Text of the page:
Imágenes de páginas

too, but for inflammation. A good sherris-sack hath 95 a two-fold operation in it. It ascends me into the brain; dries me there all the foolish and dull and crudy vapours which environ it; makes it apprehensive, quick, forgetive, full of nimble, fiery and delectable shapes; which, delivered o'er to the voice, the 100 tongue, which is the birth, becomes excellent wit. The second property of your excellent sherris is, the warming of the blood; which, before cold and settled, left the liver white and pale, which is the badge of pusillanimity and cowardice; but the sherris 105 warms it and makes it course from the inwards to the

98. crudy] cruddie F 1.

II. i: "he should have . . . seen them drunk once a day; then would they at their best have begotten but wenches"; and May, The Heir, 1. i.

95. inflammation] excitement with liquor (Onions). The notion is, probably, that wine inflames the liver, which was regarded as the source of courage. A white or pale liver, on the other hand, was a symbol of cowardice (cf. lines 104, 105 post).

95. sherris-sack] a Spanish white wine so called from the town of Xeres, sherry. See Jonson, The New Inn, I. i: "Sack, says my bush, Be merry, and drink sherry." Markham, in The English Hus-wife, 1631 (p. 162), writes: "Your best sacks are of Seres in Spaine." Minsheu has: "Xêres, or Xéres, oppidum Beticæ, i. Andaluziæ, prope Cadis, unde nomen vini de Xeres. A[nglice] Xeres sacke." Coles renders "Sherry-Sack" by "Vinum Escuritanum." See note on 1 Henry IV. 1. ii. "Sherries" was the English form of "Xeres" in the sixteenth and seventeenth centuries; hence "sakes of Sherries" (quoted in New Eng. Dict. from a work dated 1540-1541); from "sherries," which was wrongly regarded as a plural, a false singular sherry was formed.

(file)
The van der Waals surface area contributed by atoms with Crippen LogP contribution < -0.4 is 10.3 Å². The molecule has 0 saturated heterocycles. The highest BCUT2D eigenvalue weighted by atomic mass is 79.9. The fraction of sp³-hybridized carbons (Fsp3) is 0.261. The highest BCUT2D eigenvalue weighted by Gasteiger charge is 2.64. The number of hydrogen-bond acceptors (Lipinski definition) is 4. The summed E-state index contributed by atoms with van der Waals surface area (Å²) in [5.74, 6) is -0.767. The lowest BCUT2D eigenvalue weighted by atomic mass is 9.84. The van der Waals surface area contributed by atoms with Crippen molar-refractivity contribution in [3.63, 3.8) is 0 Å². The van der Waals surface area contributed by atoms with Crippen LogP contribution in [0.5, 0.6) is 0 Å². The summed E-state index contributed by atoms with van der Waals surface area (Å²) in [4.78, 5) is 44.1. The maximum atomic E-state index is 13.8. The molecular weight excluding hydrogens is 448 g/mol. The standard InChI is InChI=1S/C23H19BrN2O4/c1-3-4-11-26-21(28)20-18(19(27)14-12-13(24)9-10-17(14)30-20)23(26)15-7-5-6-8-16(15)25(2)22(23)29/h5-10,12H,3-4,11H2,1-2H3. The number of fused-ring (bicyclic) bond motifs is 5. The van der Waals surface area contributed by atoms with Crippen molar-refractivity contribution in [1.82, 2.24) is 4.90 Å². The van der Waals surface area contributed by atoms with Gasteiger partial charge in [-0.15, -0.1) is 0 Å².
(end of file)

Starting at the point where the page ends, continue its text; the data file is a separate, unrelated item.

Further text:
97. dull] sluggish, gloomy.

98. crudy] crude, full of crudities; cf. Jonson, Poetaster, v. i: "surfeits, which have filled His blood and brain thus full of crudities." For the form "crudy," from "crude," cf. "hugy," "steely," "steepy," etc. New Eng. Dict. explains "crudy" (cruddie F) as

"curdy, full of curd-like agglomerations," and cites Faerie Queene, 1. v. 29: "His . . . woundes with cruddy blood congealed."

98, 99. apprehensive] quick to apprehend, of lively intelligence.

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99. forgetive] able to forge thoughts, fancies, jests; creative. Cf. All's Well, 1. i. 84; Henry V. v. Chorus 23: "In the quick forge and working house of thought," and Jonson, Every Man out of his Humour, v. iv: spare no sulphurous jest that may come out of that sweaty forge of thine." Also Coriolanus, III. i. 258: "What his breast forges, that his tongue must vent." For the formation of "forgetive," cf. " mynsatives" and "dancitive" (Sir Giles Goosecap, I. ii and II. i) from "mince " and "dance" respectively.

100. shapes] imaginations, fancies; cf. iv. iv. 58 post.

100, IOI. the voice, the tongue] Hanmer read the voice, in the tongue. Staunton proposed to read the voice or the tongue, and Hudson read the tongue.

IOI. becomes] Hanmer read become.

104. settled] congealed, as in Romeo and Juliet, IV. v. 26: "Her blood is settled, and her joints are stiff," and 2 Henry VI. III. ii. 160.

104. liver pale] Cf. "lily. liver'd" in Macbeth, v. III. 15, and "livers white as milk," in Merchant of Venice, 111. ii. 86.

106, 107. inwards... extreme] We should perhaps read inward.. extreme. For "extreme," Q read ex

parts extreme: it illumineth the face, which as a
beacon gives warning to all the rest of this little
kingdom, man, to arm; and then the vital commoners
and inland petty spirits muster me all to their cap- 110
tain, the heart, who, great and puffed up with this
retinue, doth any deed of courage; and this valour
comes of sherris. So that skill in the weapon is no-
thing without sack, for that sets it a-work; and
learning a mere hoard of gold kept by a devil, till 115
sack commences it and sets it in act and use. Here-
of comes it that Prince Harry is valiant; for the cold

107. extreme] extreames Q; extremes Ff 1, 2.
III, 112. this retinue] his retinue Ff.

Ff 1, 2.

treames, and Ff 1, 2 extremes; Schmidt conjectured extremest.

108, 109. little kingdom, man] Man is again compared to a little kingdom or microcosm in Julius Cæsar, II. i. 6769: "the state of man, Like to a little kingdom." See also King John, IV. ii. 246; Macbeth, 1. iii. 140; and Troilus and Cressida, 11. iii. 186-188.